That I’ve been thinking about this at all was not sparked directly by the Playhouse/New Perspectives production of Darkness, Darkness [though it does tend to haunt me, both by what was and, perhaps even more strongly, what later might have been] but by the gift of a CD, a remastering of a session by the Gerry Mulligan/Paul Desmond, originally recorded and released in 1957 and sometimes titled simply Quartet, sometimes Blues in Time.

Mulligan 2

Listening to it now I am back in the home of my friend Tony Burns, the back bedroom of a house in Finchley, north London, both of us in our late teens; Tony is learning the saxophone – the alto, initially – and I am, less methodically, less seriously, learning to play the drums. Desmond, who plays alto, most usually in the Dave Brubeck Quartet, is probably Tony’s favourite player at this time, though he likes Mulligan too, and, like Mulligan, will play baritone – only finally settling for tenor some good few years later.

burns-2-4-img

Tony Burns

By profession a tailor, Tony continued to play jazz semi-professionally, only stopping a relatively short time before his death in 2013. By some quirk of circumstance, I was lucky enough, using a borrowed set of drums – my daughter’s – to play with him on a number of occasions in those later years, evening sessions in a pub near the Archway, each one for me a joy. Tony had a way of making you sound better than you really were.

Here, in the final section of a longer poem from Out of Silence called Winter Notebook, are the lines I wrote shortly after Tony died …

My friend, Tony, with whom I first listened,
really listened to jazz, the two of us practising
in his parents’ bedroom, he on saxophone,
me drums, rustling brushes in four-four time
across the top of an old suitcase –
my friend Tony is in a hospice:
the volunteers at the desk welcoming and polite,
all chemo stopped, the carpet deep, the furnishings
not too bright; visiting, we keep our voices low,
talk around you, and just when we think
you’ve drifted off to sleep, you rebuke us
for some mistaken reference to a recording
you know well, Brubeck, perhaps, Mulligan or Getz;
and when Jim retells a joke you first told him
many years before – its punchline too crude
to be repeated here – how marvellous to see
you throw your head back and laugh out loud.

For now I sit alone with you and watch you sleep,
breath like brittle plastic breaking inside your chest,
and, for a moment, without feeling I have the right,
reach out and hold your hand.

One day soon I will push through the doors,
present myself at the desk, only to hear the news
we know must come. It happens, no matter
what expectations we have, fulfilled or not.
And not dramatically, like some monster
rising from the marsh to seize us, drag us down,
but deftly, quietly, like someone switching out the light.

There … you’re gone.

… but not forgotten.

Version 2

Tony with, to his right, our friend Jim Galvin

 

Tom Harvey, 1906 – 1984

My dad died in Whittington Hospital thirty three years ago today; he was the same age as I am now.

 

AFS 1

That’s him, third from the left, in the Auxiliary Fire Service during World War Two.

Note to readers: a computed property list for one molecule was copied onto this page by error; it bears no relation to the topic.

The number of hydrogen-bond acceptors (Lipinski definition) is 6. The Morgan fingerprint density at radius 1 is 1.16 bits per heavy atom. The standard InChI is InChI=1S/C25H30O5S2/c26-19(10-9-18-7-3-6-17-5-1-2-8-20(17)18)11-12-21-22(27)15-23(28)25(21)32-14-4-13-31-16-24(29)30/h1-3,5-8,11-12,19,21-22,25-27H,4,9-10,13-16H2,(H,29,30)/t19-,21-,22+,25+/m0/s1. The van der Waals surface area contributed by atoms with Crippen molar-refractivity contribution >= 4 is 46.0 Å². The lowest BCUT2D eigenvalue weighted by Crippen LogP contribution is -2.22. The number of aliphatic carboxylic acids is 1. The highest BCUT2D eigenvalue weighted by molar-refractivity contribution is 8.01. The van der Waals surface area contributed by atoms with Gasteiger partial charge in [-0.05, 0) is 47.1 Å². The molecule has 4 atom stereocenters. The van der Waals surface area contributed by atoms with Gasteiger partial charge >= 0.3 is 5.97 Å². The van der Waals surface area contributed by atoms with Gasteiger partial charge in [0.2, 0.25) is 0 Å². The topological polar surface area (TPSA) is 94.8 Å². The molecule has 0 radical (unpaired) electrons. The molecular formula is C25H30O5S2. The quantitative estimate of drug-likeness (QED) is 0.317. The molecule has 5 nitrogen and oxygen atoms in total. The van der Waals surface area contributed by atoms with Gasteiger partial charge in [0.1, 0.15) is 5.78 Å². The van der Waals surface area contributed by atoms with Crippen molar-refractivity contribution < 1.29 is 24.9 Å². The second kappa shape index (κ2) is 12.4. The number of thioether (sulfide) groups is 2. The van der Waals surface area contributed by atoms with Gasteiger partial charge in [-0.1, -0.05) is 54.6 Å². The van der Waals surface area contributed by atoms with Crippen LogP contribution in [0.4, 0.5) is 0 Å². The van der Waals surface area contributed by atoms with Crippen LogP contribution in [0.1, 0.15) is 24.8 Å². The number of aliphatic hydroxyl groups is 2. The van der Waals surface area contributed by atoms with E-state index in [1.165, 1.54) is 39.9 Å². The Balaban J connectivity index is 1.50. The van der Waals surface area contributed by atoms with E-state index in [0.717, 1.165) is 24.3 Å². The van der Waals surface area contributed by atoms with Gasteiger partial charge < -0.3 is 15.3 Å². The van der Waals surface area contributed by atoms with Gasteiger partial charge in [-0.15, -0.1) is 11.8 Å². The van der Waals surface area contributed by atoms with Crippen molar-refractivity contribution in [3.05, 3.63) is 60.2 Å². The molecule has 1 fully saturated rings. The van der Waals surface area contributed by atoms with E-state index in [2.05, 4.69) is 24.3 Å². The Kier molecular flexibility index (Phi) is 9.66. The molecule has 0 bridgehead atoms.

Stewkley

And that’s him, off duty, holding me, outside a friend’s house in Stewkley, Bucks.

APPPLES

My father is dying.
Scent of apples from the night stand.
I reach out my hand and rest one
hard against my face; he taught me
to tell the real thing from the fake:
hold it close beside the ear and shake.
A genuine Cox, the seeds will rattle
loose inside their case.
You see. He told me
and I swallowed every word by rote.
Five cotton towns of Lancashire,
five woollen towns, four rivers
that flow into the Wash – Witham,
Welland, Nene and Great Ouse.
Once learned, never forgotten.

My father is dying.
He died nine years ago this June.
They phoned from the hospital with the news.
His face a cask once usedfor storing living things.
A cup of tea, grown cold and orange,
on the stand beside the bed.
Fingernails like horn, unclipped.
Though dead, my father is still dying.
Oh, slowly, sure and slow as the long fall of rain.
I reach out again for the apple
and bite into its flesh and hold him,
bright and sharp,
safe inside the hollow of my mouth.

from Out of Silence, New & Selected Poems, Smith/Doorstop, 2014

 

It Was 50 Years Ago …

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I’m reminded today, with much coverage in the media of this being the 50th anniversary of the release of Sergeant Pepper, that, some good few years ago, I was in a men’s clothing shop on Bridlesmith Gate in Nottingham when one of the assistants came up to me and introduced himself as a former student of mine at Heanor-Aldercar secondary school in the 60s. “You won’t remember me,” he said. And I promptly apologised, because that was, indeed, the case.

One thing I’ll always remember about you, he said, you came into our English class one day with the record player and said, Right, you’ve got to listen to this, and played the whole of Sergeant Pepper’s Lonely Hearts Club Band all the way through.

It would have been around the same time that the Head of English at the school, Gordon Leake, and myself, inspired, I think, by having seen The Mersey Poets – Messrs Henri, McGough and Patten, along with Heather Holden – performing at the Co-Op Theatre,